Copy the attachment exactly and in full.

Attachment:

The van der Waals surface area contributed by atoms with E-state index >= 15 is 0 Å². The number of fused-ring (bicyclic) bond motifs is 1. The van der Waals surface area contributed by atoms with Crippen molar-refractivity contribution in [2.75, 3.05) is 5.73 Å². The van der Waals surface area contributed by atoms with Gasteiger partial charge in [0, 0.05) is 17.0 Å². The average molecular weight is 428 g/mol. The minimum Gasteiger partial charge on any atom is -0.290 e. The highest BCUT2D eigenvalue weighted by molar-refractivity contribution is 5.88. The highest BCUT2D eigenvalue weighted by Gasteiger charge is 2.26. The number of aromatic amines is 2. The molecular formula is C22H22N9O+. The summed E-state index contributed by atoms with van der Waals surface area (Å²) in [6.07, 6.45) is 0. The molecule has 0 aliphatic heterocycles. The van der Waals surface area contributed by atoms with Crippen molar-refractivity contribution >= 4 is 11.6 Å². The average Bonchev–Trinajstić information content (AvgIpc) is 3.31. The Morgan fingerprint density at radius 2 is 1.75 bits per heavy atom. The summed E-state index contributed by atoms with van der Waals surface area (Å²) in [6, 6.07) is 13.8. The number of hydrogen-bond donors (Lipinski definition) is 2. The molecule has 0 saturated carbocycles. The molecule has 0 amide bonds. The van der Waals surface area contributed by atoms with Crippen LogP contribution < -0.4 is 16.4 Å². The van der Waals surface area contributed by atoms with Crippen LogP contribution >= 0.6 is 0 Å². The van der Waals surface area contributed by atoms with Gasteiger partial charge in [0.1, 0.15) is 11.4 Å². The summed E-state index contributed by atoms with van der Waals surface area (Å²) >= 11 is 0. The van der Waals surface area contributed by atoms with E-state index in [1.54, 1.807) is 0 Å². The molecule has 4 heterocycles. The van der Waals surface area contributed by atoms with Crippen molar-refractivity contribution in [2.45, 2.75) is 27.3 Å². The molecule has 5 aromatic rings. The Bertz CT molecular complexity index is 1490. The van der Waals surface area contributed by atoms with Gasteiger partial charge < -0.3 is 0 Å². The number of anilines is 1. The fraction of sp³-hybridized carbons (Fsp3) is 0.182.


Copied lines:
The van der Waals surface area contributed by atoms with E-state index >= 15 is 0 Å². The number of fused-ring (bicyclic) bond motifs is 1. The van der Waals surface area contributed by atoms with Crippen molar-refractivity contribution in [2.75, 3.05) is 5.73 Å². The van der Waals surface area contributed by atoms with Gasteiger partial charge in [0, 0.05) is 17.0 Å². The average molecular weight is 428 g/mol. The minimum Gasteiger partial charge on any atom is -0.290 e. The highest BCUT2D eigenvalue weighted by molar-refractivity contribution is 5.88. The highest BCUT2D eigenvalue weighted by Gasteiger charge is 2.26. The number of aromatic amines is 2. The molecular formula is C22H22N9O+. The summed E-state index contributed by atoms with van der Waals surface area (Å²) in [6.07, 6.45) is 0. The molecule has 0 aliphatic heterocycles. The van der Waals surface area contributed by atoms with Crippen molar-refractivity contribution >= 4 is 11.6 Å². The average Bonchev–Trinajstić information content (AvgIpc) is 3.31. The Morgan fingerprint density at radius 2 is 1.75 bits per heavy atom. The summed E-state index contributed by atoms with van der Waals surface area (Å²) in [6, 6.07) is 13.8. The number of hydrogen-bond donors (Lipinski definition) is 2. The molecule has 0 saturated carbocycles. The molecule has 0 amide bonds. The van der Waals surface area contributed by atoms with Crippen LogP contribution < -0.4 is 16.4 Å². The van der Waals surface area contributed by atoms with Crippen LogP contribution >= 0.6 is 0 Å². The van der Waals surface area contributed by atoms with Gasteiger partial charge in [0.1, 0.15) is 11.4 Å². The summed E-state index contributed by atoms with van der Waals surface area (Å²) >= 11 is 0. The van der Waals surface area contributed by atoms with E-state index in [1.54, 1.807) is 0 Å². The molecule has 4 heterocycles. The van der Waals surface area contributed by atoms with Crippen molar-refractivity contribution in [2.45, 2.75) is 27.3 Å². The molecule has 5 aromatic rings. The Bertz CT molecular complexity index is 1490. The van der Waals surface area contributed by atoms with Gasteiger partial charge < -0.3 is 0 Å². The number of anilines is 1. The fraction of sp³-hybridized carbons (Fsp3) is 0.182.